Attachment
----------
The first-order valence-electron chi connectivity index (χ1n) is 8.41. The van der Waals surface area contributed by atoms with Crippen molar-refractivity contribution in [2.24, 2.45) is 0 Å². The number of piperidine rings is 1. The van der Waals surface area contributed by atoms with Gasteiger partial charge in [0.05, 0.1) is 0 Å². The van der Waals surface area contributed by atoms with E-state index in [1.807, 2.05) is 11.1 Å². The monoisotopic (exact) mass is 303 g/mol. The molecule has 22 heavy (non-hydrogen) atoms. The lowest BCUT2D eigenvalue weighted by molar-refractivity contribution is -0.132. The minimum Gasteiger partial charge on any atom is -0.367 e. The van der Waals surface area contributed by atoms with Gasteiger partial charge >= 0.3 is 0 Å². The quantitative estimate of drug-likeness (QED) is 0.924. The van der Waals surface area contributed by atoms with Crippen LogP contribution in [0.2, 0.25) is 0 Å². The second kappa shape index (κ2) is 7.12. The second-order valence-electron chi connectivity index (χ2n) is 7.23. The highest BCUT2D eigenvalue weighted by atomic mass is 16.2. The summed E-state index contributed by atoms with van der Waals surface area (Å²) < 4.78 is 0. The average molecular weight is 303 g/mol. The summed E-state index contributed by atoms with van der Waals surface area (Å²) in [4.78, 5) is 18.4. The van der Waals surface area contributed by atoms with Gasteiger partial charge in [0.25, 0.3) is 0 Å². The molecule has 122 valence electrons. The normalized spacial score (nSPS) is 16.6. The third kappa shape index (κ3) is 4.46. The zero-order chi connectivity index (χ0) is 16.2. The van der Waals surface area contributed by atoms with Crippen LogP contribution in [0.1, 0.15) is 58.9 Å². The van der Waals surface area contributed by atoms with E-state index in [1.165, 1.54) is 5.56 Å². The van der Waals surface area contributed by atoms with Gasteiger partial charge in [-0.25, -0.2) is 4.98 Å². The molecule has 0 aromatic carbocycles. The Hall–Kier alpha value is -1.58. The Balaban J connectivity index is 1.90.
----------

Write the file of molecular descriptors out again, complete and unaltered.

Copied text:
The first-order valence-electron chi connectivity index (χ1n) is 8.41. The van der Waals surface area contributed by atoms with Crippen molar-refractivity contribution in [2.24, 2.45) is 0 Å². The number of piperidine rings is 1. The van der Waals surface area contributed by atoms with Gasteiger partial charge in [0.05, 0.1) is 0 Å². The van der Waals surface area contributed by atoms with E-state index in [1.807, 2.05) is 11.1 Å². The monoisotopic (exact) mass is 303 g/mol. The molecule has 22 heavy (non-hydrogen) atoms. The lowest BCUT2D eigenvalue weighted by molar-refractivity contribution is -0.132. The minimum Gasteiger partial charge on any atom is -0.367 e. The van der Waals surface area contributed by atoms with Gasteiger partial charge >= 0.3 is 0 Å². The quantitative estimate of drug-likeness (QED) is 0.924. The van der Waals surface area contributed by atoms with Crippen LogP contribution in [0.2, 0.25) is 0 Å². The second kappa shape index (κ2) is 7.12. The second-order valence-electron chi connectivity index (χ2n) is 7.23. The highest BCUT2D eigenvalue weighted by atomic mass is 16.2. The summed E-state index contributed by atoms with van der Waals surface area (Å²) < 4.78 is 0. The average molecular weight is 303 g/mol. The summed E-state index contributed by atoms with van der Waals surface area (Å²) in [4.78, 5) is 18.4. The van der Waals surface area contributed by atoms with Gasteiger partial charge in [0.25, 0.3) is 0 Å². The molecule has 122 valence electrons. The normalized spacial score (nSPS) is 16.6. The third kappa shape index (κ3) is 4.46. The zero-order chi connectivity index (χ0) is 16.2. The van der Waals surface area contributed by atoms with Crippen LogP contribution in [0.1, 0.15) is 58.9 Å². The van der Waals surface area contributed by atoms with E-state index in [1.165, 1.54) is 5.56 Å². The van der Waals surface area contributed by atoms with Gasteiger partial charge in [-0.25, -0.2) is 4.98 Å². The molecule has 0 aromatic carbocycles. The Hall–Kier alpha value is -1.58. The Balaban J connectivity index is 1.90.